2.2 Determination of wellbore pressure load

The wellbore will be subjected to the following pressure loads during drilling operations.

Pressure loading during drilling, circulating and tripping operations.

It is established that transient pressures induced by pipe accelerations can be much higher than the pressures created by constant tripping speeds. The pressures induced at the bit due to tripping will propagate through the whole well to bottom. Gelling does not seem to have a significant effect on the swab and surge pressures induced. Both swab and surge pressures are induced in either of the pipe movement directions.

Pressure loading during well control operations.

The determination of the pressure loading on the wellbore when circulating out an influx can be divided into two aspects: influx volume determination and wellbore pressure calculation. It is possible to calculate the design influx under a given set of circumstances and the kick pressure profile can be calculated using the kick volume calculated.

2.3 Determination of wellbore strength

Formation strength is the other critical design parameter for casing shoe setting depth.

In the well design phase, the preparation of the best estimate of the lithological model, formation strength profile and pore pressure profile is addressed. This will determine the number and setting depths of casings. A best possible estimate can be done using a regional formation strength model, offset well data, or a simple empirical relationship for those wells, where no other data is available. In the absence of a more accurate formation strength model, the leak off-pressure (LOP) of offset wells should be used as a conservative approximation for the formation breakdown pressure (FBP).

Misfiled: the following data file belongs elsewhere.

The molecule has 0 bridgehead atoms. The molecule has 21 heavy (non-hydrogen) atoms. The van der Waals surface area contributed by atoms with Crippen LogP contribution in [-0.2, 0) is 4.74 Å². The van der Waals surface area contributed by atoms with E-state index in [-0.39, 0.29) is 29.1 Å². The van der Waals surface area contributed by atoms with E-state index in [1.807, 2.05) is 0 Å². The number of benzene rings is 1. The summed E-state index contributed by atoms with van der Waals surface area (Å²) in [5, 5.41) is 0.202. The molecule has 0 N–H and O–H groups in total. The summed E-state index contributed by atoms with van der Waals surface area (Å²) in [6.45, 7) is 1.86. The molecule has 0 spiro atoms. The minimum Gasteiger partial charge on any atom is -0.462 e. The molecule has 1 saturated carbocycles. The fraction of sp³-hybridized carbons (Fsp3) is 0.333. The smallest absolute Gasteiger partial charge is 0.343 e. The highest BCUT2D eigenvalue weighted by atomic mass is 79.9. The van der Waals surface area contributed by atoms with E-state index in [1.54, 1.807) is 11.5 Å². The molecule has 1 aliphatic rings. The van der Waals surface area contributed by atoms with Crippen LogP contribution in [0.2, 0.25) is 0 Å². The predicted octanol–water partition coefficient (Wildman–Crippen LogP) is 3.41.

During the drilling phase, the assumptions of the FBP made during the casing design phase must be checked by carrying out Limit or Leak-off tests. For every well, a Limit or Leak-off test should be carried out at each casing shoe. If drilling through a BOP from the conductor casing will be done, a test below this conductor casing shoe should be scheduled. If drilling will be carried out below a production casing, it should be considered as another intermediate casing and a normal Limit or Leak-off test should be carried out. In addition, a Limit or Leak-off test should be repeated at every formation where the FBP can be expected to be significantly less than the strength measured during the previous test, and where further drilling will be done in that section. Note that during a Leak-off test, the exposed formations have been subjected to higher pressures than the LOP.

When drilling wells in new areas, or in those cases where additional regional information is valuable, it should always be considered to carry out a more complete formation strength test, including formation breakdown. This way, useful data on formation breakdown, fracture closure and in-situ stress can be obtained. The advantage of a good theoretical/empirical formation strength model, may well offset the risk associated with a small reduction in formation strength caused by a fractured casing shoe. Consider doing these tests on abandonment of wells.


#1 Carlota 2017-03-27 17:40
Hey! Someone in my Facebook group shared this site with us
so I came to look it over. I'm definitely enjoying the information. I'm bookmarking
and will be tweeting this to my followers! Wonderful blog and wonderful style and design.

Here is my website - manicure: